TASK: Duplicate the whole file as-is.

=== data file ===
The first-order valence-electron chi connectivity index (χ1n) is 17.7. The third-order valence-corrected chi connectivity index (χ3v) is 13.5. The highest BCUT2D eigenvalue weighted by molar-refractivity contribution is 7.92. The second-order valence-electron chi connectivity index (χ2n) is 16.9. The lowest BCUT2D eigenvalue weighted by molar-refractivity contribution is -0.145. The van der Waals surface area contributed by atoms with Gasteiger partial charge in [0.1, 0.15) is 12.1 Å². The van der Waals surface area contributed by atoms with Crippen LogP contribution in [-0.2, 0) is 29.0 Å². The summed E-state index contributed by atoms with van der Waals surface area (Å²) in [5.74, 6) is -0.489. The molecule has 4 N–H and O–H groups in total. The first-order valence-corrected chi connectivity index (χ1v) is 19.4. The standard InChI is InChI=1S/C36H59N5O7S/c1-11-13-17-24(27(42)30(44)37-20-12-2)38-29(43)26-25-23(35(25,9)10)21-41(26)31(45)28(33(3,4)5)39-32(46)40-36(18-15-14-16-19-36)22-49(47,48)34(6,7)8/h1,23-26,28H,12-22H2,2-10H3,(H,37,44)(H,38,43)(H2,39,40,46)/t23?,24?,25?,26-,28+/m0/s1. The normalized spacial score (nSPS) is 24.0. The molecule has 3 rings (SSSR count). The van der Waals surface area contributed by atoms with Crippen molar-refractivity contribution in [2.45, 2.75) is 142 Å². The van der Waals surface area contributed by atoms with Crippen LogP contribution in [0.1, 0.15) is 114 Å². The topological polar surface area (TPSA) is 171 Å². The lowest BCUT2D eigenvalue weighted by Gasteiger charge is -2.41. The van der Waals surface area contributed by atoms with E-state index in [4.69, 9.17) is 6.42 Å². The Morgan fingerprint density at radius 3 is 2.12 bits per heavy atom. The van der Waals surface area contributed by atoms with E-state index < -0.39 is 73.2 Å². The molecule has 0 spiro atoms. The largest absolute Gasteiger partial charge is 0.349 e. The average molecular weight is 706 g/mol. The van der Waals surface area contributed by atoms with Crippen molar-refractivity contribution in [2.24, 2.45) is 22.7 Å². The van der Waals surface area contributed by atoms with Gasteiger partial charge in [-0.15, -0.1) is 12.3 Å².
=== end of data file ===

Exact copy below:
The first-order valence-electron chi connectivity index (χ1n) is 17.7. The third-order valence-corrected chi connectivity index (χ3v) is 13.5. The highest BCUT2D eigenvalue weighted by molar-refractivity contribution is 7.92. The second-order valence-electron chi connectivity index (χ2n) is 16.9. The lowest BCUT2D eigenvalue weighted by molar-refractivity contribution is -0.145. The van der Waals surface area contributed by atoms with Gasteiger partial charge in [0.1, 0.15) is 12.1 Å². The van der Waals surface area contributed by atoms with Crippen LogP contribution in [-0.2, 0) is 29.0 Å². The summed E-state index contributed by atoms with van der Waals surface area (Å²) in [5.74, 6) is -0.489. The molecule has 4 N–H and O–H groups in total. The first-order valence-corrected chi connectivity index (χ1v) is 19.4. The standard InChI is InChI=1S/C36H59N5O7S/c1-11-13-17-24(27(42)30(44)37-20-12-2)38-29(43)26-25-23(35(25,9)10)21-41(26)31(45)28(33(3,4)5)39-32(46)40-36(18-15-14-16-19-36)22-49(47,48)34(6,7)8/h1,23-26,28H,12-22H2,2-10H3,(H,37,44)(H,38,43)(H2,39,40,46)/t23?,24?,25?,26-,28+/m0/s1. The normalized spacial score (nSPS) is 24.0. The molecule has 3 rings (SSSR count). The van der Waals surface area contributed by atoms with Crippen molar-refractivity contribution in [2.45, 2.75) is 142 Å². The van der Waals surface area contributed by atoms with Crippen LogP contribution in [0.1, 0.15) is 114 Å². The topological polar surface area (TPSA) is 171 Å². The lowest BCUT2D eigenvalue weighted by Gasteiger charge is -2.41. The van der Waals surface area contributed by atoms with E-state index in [4.69, 9.17) is 6.42 Å². The Morgan fingerprint density at radius 3 is 2.12 bits per heavy atom. The van der Waals surface area contributed by atoms with E-state index < -0.39 is 73.2 Å². The molecule has 0 spiro atoms. The largest absolute Gasteiger partial charge is 0.349 e. The average molecular weight is 706 g/mol. The van der Waals surface area contributed by atoms with Crippen molar-refractivity contribution in [2.24, 2.45) is 22.7 Å². The van der Waals surface area contributed by atoms with Gasteiger partial charge in [-0.15, -0.1) is 12.3 Å².